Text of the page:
when shown the way, take responsibility for their sexual and
reproductive behaviour as well as their social and family
Men play a significant role in many aspects of social and
political life. Husbands often make decisions about family
planning, their wives’ economic activities and the use
of household resources for healthcare and education. These
decisions have a direct impact on the wellbeing and prospects
of the whole family. The care and support of an informed husband
improves pregnancy and childbirth and has a positive outcome
for maternal mortality. Supportive fathers play a larger role
in the nurturing of their children. Fathers with gender-equitable
and responsible attitudes towards family are more likely to
pass on those values to their sons and daughters, thus empowering
a whole generation.
Violence against women is one of the
most pervasive human rights violations across the world and
especially in India.
It is rooted in gender inequality and discrimination against
women. Any effort to eliminate such violence must focus on
the achievement of substantive equality between women and
men and on promotion and protection of women’s human
rights. The involvement of men and boys in the struggle to
transform gender relations and eliminate violence against
women is essential.
Ideas about masculinity are deep-seated in our society.
From an early age, boys are socialised into gender roles designed
to keep men in power. And they grow up believing that dominant
behaviour towards girls and women is part of being a man.
Since gender stereotypes are pervasive and operate throughout
a lifetime, a life cycle-based approach is required to transform
the way men and boys socialise in their surroundings - home,
education, workplace, economy, etc. Life cycle-based approach
should start with early childhood education and care. Here,
mothers have a crucial role in educating boys in how to treat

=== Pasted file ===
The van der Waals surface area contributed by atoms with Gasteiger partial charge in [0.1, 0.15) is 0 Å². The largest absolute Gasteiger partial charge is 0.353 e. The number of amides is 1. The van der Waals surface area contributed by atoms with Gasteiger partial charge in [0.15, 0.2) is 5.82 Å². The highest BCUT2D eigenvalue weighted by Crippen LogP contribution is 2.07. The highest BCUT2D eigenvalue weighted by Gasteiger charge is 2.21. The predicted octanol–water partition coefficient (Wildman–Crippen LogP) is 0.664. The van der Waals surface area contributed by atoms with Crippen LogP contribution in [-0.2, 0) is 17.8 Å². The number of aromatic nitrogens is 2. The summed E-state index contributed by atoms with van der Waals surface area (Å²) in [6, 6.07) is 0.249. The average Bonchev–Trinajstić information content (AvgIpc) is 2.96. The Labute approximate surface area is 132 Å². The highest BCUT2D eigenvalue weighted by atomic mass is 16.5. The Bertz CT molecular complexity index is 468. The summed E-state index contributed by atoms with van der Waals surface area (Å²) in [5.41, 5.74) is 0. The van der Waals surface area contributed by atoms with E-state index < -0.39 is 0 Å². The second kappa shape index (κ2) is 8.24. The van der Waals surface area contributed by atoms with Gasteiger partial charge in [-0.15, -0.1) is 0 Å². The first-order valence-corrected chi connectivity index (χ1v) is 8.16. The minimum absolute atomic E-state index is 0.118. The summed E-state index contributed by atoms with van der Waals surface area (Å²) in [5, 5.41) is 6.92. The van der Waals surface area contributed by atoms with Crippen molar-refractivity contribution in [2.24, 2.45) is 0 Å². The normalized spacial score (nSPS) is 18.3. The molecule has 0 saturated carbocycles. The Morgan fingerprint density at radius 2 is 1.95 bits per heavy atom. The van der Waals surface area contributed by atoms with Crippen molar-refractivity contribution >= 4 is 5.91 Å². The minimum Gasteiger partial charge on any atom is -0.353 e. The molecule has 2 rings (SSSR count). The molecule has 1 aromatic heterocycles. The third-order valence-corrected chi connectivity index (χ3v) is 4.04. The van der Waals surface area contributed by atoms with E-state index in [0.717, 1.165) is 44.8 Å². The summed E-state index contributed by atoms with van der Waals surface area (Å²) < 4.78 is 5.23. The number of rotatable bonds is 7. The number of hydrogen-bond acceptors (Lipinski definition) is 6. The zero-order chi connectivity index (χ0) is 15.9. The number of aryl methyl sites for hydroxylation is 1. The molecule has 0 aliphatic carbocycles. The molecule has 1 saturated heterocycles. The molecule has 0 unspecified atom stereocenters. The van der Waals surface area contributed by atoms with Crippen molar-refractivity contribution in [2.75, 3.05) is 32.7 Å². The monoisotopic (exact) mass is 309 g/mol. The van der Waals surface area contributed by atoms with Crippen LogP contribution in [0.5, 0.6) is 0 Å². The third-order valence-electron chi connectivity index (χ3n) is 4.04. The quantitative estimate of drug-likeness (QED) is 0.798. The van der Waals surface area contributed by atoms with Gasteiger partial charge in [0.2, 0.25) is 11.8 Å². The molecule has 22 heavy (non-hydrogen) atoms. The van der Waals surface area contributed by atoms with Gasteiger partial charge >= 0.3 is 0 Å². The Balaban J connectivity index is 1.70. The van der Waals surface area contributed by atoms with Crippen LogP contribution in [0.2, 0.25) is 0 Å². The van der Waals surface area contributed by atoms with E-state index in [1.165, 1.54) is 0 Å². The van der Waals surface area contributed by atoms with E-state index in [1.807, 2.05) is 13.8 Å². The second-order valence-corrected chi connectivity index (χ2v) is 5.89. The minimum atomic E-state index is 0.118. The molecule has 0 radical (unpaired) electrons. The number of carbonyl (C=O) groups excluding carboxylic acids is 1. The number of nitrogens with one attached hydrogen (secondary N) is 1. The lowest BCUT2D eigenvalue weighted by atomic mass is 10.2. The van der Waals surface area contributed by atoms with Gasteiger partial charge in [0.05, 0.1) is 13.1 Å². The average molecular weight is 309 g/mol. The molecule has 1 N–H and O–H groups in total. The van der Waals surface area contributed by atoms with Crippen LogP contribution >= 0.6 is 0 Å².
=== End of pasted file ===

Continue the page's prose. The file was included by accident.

their female partners.
While we continue to work on the strategy of engaging men
and boys on gender issues, the aspect of women’s economic
and social empowerment cannot be left behind.
An empowered woman contributes to the productivity of her
whole family, both economic and social. The astounding success
story of Shri Mahila Griha Udyog
Lijjat Papad is a classic example of harnessing the women’s
strength in the economic realm. The brainchild of seven semi-literate
Gujarati housewives from Bombay, the enterprise was started
with a seed capital of Rs. 80. Today, Lijjat has a turnover
of Rs. 500 crore, providing dignity and employment to over
Research has shown that gender inequality in areas of reproductive
health, women’s empowerment and labour market participation
impairs human development as well as the country’s development.
According to 2013 Human Development Report (UNDP), “gender
inequality is especially tragic not only because it excludes
women from basic social opportunities, but also because it
gravely imperils the life prospects of future generations.”
Since India ranks 132 out of 187 countries on the gender inequality
index, as per the UNDP report, it is especially important
for the country to take its men along the path of fostering
gender equality and women’s empowerment.
To become a global power India will have to place gender
equality at the centre of its development policies. World
Bank President Jim Yong Kim reiterated this in unequivocal
terms during his recent visit to India and said: “If
you (India) want to grow economically, you’ve got to
focus on gender equality.”